A novel antimalarial compound from the aminopyridine class, MMV390048, becomes the first researched in Africa to enter preclinical development. Kelly Chibale, Project Leader of the UCT team speaks about the compound and the collaboration with MMV.
1. What is special about the collaboration that identified the compound?
The project was not conducted using the traditional pharmaceutical industry model but the product development partnership model of MMV. We worked with partners from across the world: Griffith University and Monash University, both in Australia, Swiss TPH, and Syngene in India. That’s what makes it special. Academic institutions worked together under the mentorship of experienced scientists from pharma, specifically Mike Witty of MMV’s Expert Scientific Advisory Committee (ESAC) and David Waterson (MMV Project Director), with some key assays carried out by GlaxoSmithKline (GSK). Without MMV’s network the project would simply not have got this far.
2. How did you coordinate the input of different partners from all over the world?
From the outset, MMV set clear progression criteria and a need to integrate all activities. This meant regular meetings. We held biweekly chemistry meetings and monthly project meetings, with all partners. But nothing beats face-to-face, so we also had two meetings each year where everyone came together under one roof to discuss all the data and the next steps. The project management provided by MMV was a critical ingredient.
3. Are there any other advantages of working with MMV on this kind of project?
MMV gave us a head start by providing access to a good project and the starting points selected from a library of drug-like molecules. As Tim Wells (MMV’s Chief Scientific Officer) once said, by working from such a library “we start in year 4 instead of year 1”. Also, by working with MMV, we knew that our project was globally aligned, and the work would not be duplicated elsewhere.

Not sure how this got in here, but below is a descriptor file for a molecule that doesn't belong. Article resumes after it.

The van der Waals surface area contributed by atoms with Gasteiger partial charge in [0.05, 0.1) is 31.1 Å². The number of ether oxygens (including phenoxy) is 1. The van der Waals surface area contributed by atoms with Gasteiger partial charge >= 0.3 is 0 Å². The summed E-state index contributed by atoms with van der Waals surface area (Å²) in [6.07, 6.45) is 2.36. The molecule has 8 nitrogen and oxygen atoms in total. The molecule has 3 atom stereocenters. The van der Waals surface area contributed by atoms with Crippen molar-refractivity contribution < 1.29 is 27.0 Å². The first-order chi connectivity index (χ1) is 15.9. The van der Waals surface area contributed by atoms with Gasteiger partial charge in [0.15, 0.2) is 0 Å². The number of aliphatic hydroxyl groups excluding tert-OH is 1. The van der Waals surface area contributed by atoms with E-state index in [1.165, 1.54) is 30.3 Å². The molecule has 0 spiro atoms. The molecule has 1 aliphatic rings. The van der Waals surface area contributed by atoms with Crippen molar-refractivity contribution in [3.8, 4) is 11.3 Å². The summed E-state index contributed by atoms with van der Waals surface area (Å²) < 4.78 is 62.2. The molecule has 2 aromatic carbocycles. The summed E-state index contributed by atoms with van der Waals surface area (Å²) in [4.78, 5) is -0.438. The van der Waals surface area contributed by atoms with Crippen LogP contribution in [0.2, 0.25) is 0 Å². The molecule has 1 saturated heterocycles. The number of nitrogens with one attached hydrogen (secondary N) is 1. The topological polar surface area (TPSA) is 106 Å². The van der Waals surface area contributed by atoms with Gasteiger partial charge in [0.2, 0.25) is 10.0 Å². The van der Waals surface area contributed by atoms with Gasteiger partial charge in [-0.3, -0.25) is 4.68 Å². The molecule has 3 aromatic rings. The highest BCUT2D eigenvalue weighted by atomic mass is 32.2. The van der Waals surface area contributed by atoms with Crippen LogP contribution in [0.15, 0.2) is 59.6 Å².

MMV provided us with an outstanding mentor, Mike Witty. His and David’s input have been invaluable for me and all the post-doctoral researchers here. Between David, Mike, and now Leslie Street, who joined H3-D in April 2012 as Head of Medicinal Chemistry, we benefit from 80 years’ worth of combined pharma industry experience!
MMV also provides sustained funding, which does not always happen for academic projects. This enables us to build and maintain the talent needed to progress the project. Of course, it all depends on us meeting project goals and milestones and all going well at the ESAC annual review. MMV’s contribution to the future of drug discovery in Africa is immeasurable – it has set in motion a virtuous circle of capacity building at UCT that can now not only be used for malaria but also for other diseases, like TB. It means that African scientists have a chance to develop their careers at home rather than abroad.
Plus the project is helping to counter Afro-pessimism. It’s the first time a drug researched on African soil has progressed this far. Once you have shown you can do something never done before it sets a precedent.